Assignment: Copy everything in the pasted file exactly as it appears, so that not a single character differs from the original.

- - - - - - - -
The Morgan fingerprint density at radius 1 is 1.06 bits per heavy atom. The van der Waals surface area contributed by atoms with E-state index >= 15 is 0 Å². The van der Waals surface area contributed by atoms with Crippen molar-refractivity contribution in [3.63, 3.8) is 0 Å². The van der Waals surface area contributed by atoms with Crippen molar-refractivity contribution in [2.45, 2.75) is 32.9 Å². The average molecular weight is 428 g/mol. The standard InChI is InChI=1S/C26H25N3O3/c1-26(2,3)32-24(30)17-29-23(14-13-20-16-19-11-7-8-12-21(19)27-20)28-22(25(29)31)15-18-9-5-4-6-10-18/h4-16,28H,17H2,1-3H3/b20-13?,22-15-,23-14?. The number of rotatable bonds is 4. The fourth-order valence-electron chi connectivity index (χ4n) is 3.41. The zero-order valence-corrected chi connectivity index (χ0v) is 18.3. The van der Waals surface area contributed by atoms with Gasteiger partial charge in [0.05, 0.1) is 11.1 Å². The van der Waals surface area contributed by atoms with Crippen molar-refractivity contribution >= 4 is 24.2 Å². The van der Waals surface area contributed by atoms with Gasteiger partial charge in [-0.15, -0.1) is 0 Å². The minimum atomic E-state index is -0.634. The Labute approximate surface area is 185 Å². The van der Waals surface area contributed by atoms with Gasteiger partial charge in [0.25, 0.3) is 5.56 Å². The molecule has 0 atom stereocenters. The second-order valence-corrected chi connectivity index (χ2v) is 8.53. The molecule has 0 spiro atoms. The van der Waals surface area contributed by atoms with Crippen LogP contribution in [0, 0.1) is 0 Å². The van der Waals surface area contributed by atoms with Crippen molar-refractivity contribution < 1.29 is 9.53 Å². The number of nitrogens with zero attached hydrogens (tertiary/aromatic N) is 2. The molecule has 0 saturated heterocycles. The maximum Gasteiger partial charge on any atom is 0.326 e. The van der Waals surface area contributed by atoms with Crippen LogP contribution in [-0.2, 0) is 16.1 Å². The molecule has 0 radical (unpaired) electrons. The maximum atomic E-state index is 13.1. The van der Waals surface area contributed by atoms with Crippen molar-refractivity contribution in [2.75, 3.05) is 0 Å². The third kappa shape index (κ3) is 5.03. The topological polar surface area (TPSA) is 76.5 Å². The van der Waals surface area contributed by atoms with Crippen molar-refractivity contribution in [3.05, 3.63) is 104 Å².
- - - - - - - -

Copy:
The Morgan fingerprint density at radius 1 is 1.06 bits per heavy atom. The van der Waals surface area contributed by atoms with E-state index >= 15 is 0 Å². The van der Waals surface area contributed by atoms with Crippen molar-refractivity contribution in [3.63, 3.8) is 0 Å². The van der Waals surface area contributed by atoms with Crippen molar-refractivity contribution in [2.45, 2.75) is 32.9 Å². The average molecular weight is 428 g/mol. The standard InChI is InChI=1S/C26H25N3O3/c1-26(2,3)32-24(30)17-29-23(14-13-20-16-19-11-7-8-12-21(19)27-20)28-22(25(29)31)15-18-9-5-4-6-10-18/h4-16,28H,17H2,1-3H3/b20-13?,22-15-,23-14?. The number of rotatable bonds is 4. The fourth-order valence-electron chi connectivity index (χ4n) is 3.41. The zero-order valence-corrected chi connectivity index (χ0v) is 18.3. The van der Waals surface area contributed by atoms with Gasteiger partial charge in [0.05, 0.1) is 11.1 Å². The van der Waals surface area contributed by atoms with Crippen molar-refractivity contribution >= 4 is 24.2 Å². The van der Waals surface area contributed by atoms with Gasteiger partial charge in [-0.15, -0.1) is 0 Å². The minimum atomic E-state index is -0.634. The Labute approximate surface area is 185 Å². The van der Waals surface area contributed by atoms with Gasteiger partial charge in [0.25, 0.3) is 5.56 Å². The molecule has 0 atom stereocenters. The second-order valence-corrected chi connectivity index (χ2v) is 8.53. The molecule has 0 spiro atoms. The van der Waals surface area contributed by atoms with Crippen LogP contribution in [0, 0.1) is 0 Å². The van der Waals surface area contributed by atoms with Crippen molar-refractivity contribution < 1.29 is 9.53 Å². The number of nitrogens with zero attached hydrogens (tertiary/aromatic N) is 2. The molecule has 0 saturated heterocycles. The maximum Gasteiger partial charge on any atom is 0.326 e. The van der Waals surface area contributed by atoms with Crippen LogP contribution in [-0.2, 0) is 16.1 Å². The molecule has 0 radical (unpaired) electrons. The maximum atomic E-state index is 13.1. The van der Waals surface area contributed by atoms with Crippen molar-refractivity contribution in [2.75, 3.05) is 0 Å². The third kappa shape index (κ3) is 5.03. The topological polar surface area (TPSA) is 76.5 Å². The van der Waals surface area contributed by atoms with Crippen molar-refractivity contribution in [3.05, 3.63) is 104 Å².